GOP primary finish line for rep hopefuls
Expect a rugby-like scrum among the three Republicans vying to succeed State Rep. Barney Fisher, R-Horton, in the Missouri General Assembly.
With no Democrat in the contest, the Aug. 7 primary will be tantamount to election; and with the well-regarded Fisher endorsing Bates County Northern Commissioner Randy Pike, local hopefuls Barbara "Barb" York and Bill Yarberry face a tough go, especially with the prospect of their division of the Vernon County vote.
The one who gets the most support in the plurality election will be the nominee. A 51-percent majority will not be required in the new 126th Represen-tative District, expanded to take in Vernon and all but the northern sliver of Bates. Until this year, the former 125th District only had Bates' west half. The general election is Nov. 6. Fisher said Thursday that he had just invited Pike to Rinehart Christian Church and introduced him as his preferred successor.
"I'm trying to get Randy acquainted with as many people as possible," said the term-limited Fisher, leaving the Missouri House of Representatives in Jefferson City after this year and four two-year terms. The post pays $35,915 per year.
"I will be escorting him to different events and making introductions," Fisher said. "He is extremely qualified and has a wonderful background of experience. I'll be very comfortable if he wins the primary. I don't see the other candidates being as well qualified as Randy."
York on Friday reported challenging Fisher. "I had been told by Barney that he would stay out of the race because it only has the three Republicans," she said.
"I asked and he confirmed it," York said in an e-mail. "I'm disappointed but will continue visiting with the people of Vernon and Bates counties to speak on my convictions and concerns."
In a Thursday telephone interview, the 58-year-old former nurse had said her two-year campaign against the Proposition B "puppy mill" initiative and successful efforts to help prompt legislators to rewrite it led the County Republican Executive Committee to recruit her for the state race.
"I mentioned to them a year ago that I'd be interested and they came to me and said I would be a very good conservative candidate," York said. "I started working against Prop B the day after Thanksgiving 2009 when I found out the Humane Society of the U.S. had turned in the paperwork to the Secretary of State's Office.
"We made changes to allow the pet industry to survive and protect agriculture after they had used deceit to get the people of Missouri to vote for it. I spoke at all four corners of the state.
"I want to keep adequate funding for rural schools because we need to give our children the best education. I also want to protect our rights and freedoms as well as promote economic development."
York and her husband Don operate an East Vernon County dog breeding business and a trucking company.
Neither York nor Yarberry expressed an opinion about the chance their combined appeal for Vernon County support will ease Pike's way. Pike reported budgeting $12,000 to $15,000 for the race, but York and Yarberry both said they had no specific spending level in mind.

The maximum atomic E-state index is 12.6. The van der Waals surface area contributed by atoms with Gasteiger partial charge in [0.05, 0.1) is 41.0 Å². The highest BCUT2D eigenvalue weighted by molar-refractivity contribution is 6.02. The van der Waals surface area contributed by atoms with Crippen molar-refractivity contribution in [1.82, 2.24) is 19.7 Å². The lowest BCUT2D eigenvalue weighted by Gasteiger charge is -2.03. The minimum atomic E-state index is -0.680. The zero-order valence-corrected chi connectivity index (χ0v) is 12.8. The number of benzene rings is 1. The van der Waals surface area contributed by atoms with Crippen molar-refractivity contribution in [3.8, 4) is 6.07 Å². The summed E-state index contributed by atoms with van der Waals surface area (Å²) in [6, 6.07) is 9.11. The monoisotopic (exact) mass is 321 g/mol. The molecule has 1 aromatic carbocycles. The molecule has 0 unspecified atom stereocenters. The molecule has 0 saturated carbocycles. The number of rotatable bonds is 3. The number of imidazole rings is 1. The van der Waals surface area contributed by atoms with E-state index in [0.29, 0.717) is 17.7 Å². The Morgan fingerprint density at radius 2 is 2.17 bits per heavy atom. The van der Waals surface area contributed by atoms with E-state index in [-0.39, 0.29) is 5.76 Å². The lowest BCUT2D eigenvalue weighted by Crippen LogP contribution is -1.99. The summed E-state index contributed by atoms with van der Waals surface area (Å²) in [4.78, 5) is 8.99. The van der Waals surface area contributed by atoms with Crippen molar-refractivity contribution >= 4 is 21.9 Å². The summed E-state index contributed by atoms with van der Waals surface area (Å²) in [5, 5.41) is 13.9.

Yarberry is a Pleasant Hope native and Army veteran who worked in a factory and ran a rental store and gun shop before he and his wife Linda bought their farm 8 1/2 miles east of U.S. 71 on E Highway near Milo 12 years ago.
"You accumulate if you live a life where you don't spend a lot of money," said Yarberry, 69. "We run beef cattle and grow hay."
Undisturbed by Fisher's declaration, he said, "That's his choice. It doesn't surprise me, but I don't relish endorsements. I believe in the Second Amendment and am a member of the National Rifle Association, but I don't want their endorsement.
"I'm running on my own money. I'm not taking donations or endorsements because when it's over with, win, lose or draw, I won't owe anything to special interest groups. It's a scary decision because every one of them could deliver a few votes, but if I were to win they'd expect to be paid back somewhere down the way.
"When I made this decision, I felt so good that it was unbelievable. It was like a weight was lifted off. I wouldn't want some special interest guy from Kansas City or St. Louis to say, 'Hey, we expect you to vote this way.'"
Yarberry said his lack of a college degree makes him value rural public school and higher education more. "I will try my best to get the state funds the rural schools are entitled to," he said.
"Without raising taxes, I will do anything I can to help employment and health care because we have so many elderly. I'll work to keep taxes low."
Having met numerous Vernon Countians during his career as a taxidermist, Pike is leaving the Bates County Commission after 12 years. He was an Adrian School Board member for 15 years and his wife Patricia is a retired teacher who works as a part-time guidance counselor in Hume.
"I'm making myself known by setting up listening points and inviting people to come talk with me or ask questions," said Pike, 47. "Bates has a lot in common with Vernon with agriculture and the U.S. 71-I-49 economic development corridor.
"Without new jobs and incentives to keep and create jobs, we're not helping the state of Missouri at all."
Pike said the two counties' numerous rural schools might easily be overlooked without a vigilant representative. "Education is a big issue," he said.
"We don't need to cut funding and affect the quality of education. I'm looking forward to representing Vernon and Bates counties. I don't know if I can ever be as good as Barney, but I will try hard."